Despite this, Millennials are ripe for activism not only because of Trump, but more broadly because of their youth, diversity, education, and discontent with their social and economic situation. Even though Millennials are the most well-educated generation, they are also underemployed and earn 20% less than their parents did at the same stage of life. Among Millennials themselves, there is a growing income gap between those with college degrees and those without, fueling a cultural gap as many college graduates head to liberal and economically powerful states on the coasts or to larger cities with relatively more job opportunities than the more rural or blue-collar communities from which they migrated out. For these non-urbanite Millennials, many of whom supported Trump, a common hope was that he would change the way Washington politics were “stacked against them.” However, by May of this year, only 40% of people said Trump had made such progress in changing the way Washington worked, while a majority 54% said he hadn’t. No wonder trust in the President to do the right thing has reached a nadir of just 24% among Millennials.

Only 32% of Millennials approve of Trump’s performance thus far, according to a poll released by the Harvard Kennedy School’s Institute of Politics. A new Pew study has identified a massive 23% shift of young Republicans (under 30) to the Democratic Party since December 2015, further emphasizing the fact that Millennials are dropping the GOP like hotcakes.

Here’s where my opinion comes in. In my view, my generation is one that is increasingly feeling isolated from society, disaffiliating from organized religion, and suffering from mental illness, bleak economic prospects, and manufactured crises, such as the opioid epidemic. Despite the unprecedented challenges we face from global warming and other man-made disasters, older generations have dismantled the very social institutions, specifically education and housing, that made them the most prosperous group of people in American history, to the detriment of my own. They brought about the election of Donald Trump who many Millennials believe won the election illegitimately. In fact, a majority of Millennials oppose a great many of Trump’s policies, including climate change, tax reform, legalized marijuana, the Muslim ban, and healthcare.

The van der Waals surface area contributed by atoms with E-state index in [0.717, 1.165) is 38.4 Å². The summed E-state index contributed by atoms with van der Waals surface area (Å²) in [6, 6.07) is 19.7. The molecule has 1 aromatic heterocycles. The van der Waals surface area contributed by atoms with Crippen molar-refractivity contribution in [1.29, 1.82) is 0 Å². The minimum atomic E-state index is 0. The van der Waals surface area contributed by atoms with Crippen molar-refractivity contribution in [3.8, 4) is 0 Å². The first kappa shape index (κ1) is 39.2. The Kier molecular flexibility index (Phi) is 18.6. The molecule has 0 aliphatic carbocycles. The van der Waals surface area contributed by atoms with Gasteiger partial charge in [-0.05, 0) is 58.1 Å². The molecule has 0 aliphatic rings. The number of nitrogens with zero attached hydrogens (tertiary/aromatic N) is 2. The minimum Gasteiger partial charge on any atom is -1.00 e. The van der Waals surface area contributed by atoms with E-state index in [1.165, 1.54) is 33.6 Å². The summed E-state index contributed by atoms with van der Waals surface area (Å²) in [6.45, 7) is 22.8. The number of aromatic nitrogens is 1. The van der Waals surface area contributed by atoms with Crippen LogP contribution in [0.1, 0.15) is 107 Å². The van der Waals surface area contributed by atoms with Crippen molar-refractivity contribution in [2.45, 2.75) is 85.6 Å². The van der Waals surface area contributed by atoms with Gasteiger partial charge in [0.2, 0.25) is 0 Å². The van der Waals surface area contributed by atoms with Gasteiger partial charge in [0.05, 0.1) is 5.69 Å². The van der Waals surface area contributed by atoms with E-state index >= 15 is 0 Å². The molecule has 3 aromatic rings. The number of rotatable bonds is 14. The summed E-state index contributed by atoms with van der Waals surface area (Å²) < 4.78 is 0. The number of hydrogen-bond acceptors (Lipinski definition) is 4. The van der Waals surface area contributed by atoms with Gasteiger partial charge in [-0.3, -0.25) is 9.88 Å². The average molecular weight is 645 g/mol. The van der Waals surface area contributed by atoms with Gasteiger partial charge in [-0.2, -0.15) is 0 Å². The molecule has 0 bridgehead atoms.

The latest decision of Trump to back out of the Paris Agreement is indicative of the entire presidency not only in its short-sightedness, but also in terms of its backlash. Every generation that faces immense global challenges, such as the Greatest Generation, must have a catalyst that spurs them to action, a crucible that forges their will and inspires them to organize. The Millennial backlash can be seen in the Women’s March in DC, which shattered the previous US record for largest one-day protest, and in the insurgent grassroots rise of special election Democrats, such as the razor thin losses in Georgia and South Carolina.

Despite the worrying trajectory that Trump’s presidency has taken thus far, perhaps the silver lining is that this presidency has and will continue to galvanize this country’s young into political participation and give them the tools to face the immense challenges of the next half century head on.

Phil Hah is a 2017 Master of Public Policy graduate interested in politics, renewable energy, innovation ecosystems, and international affairs.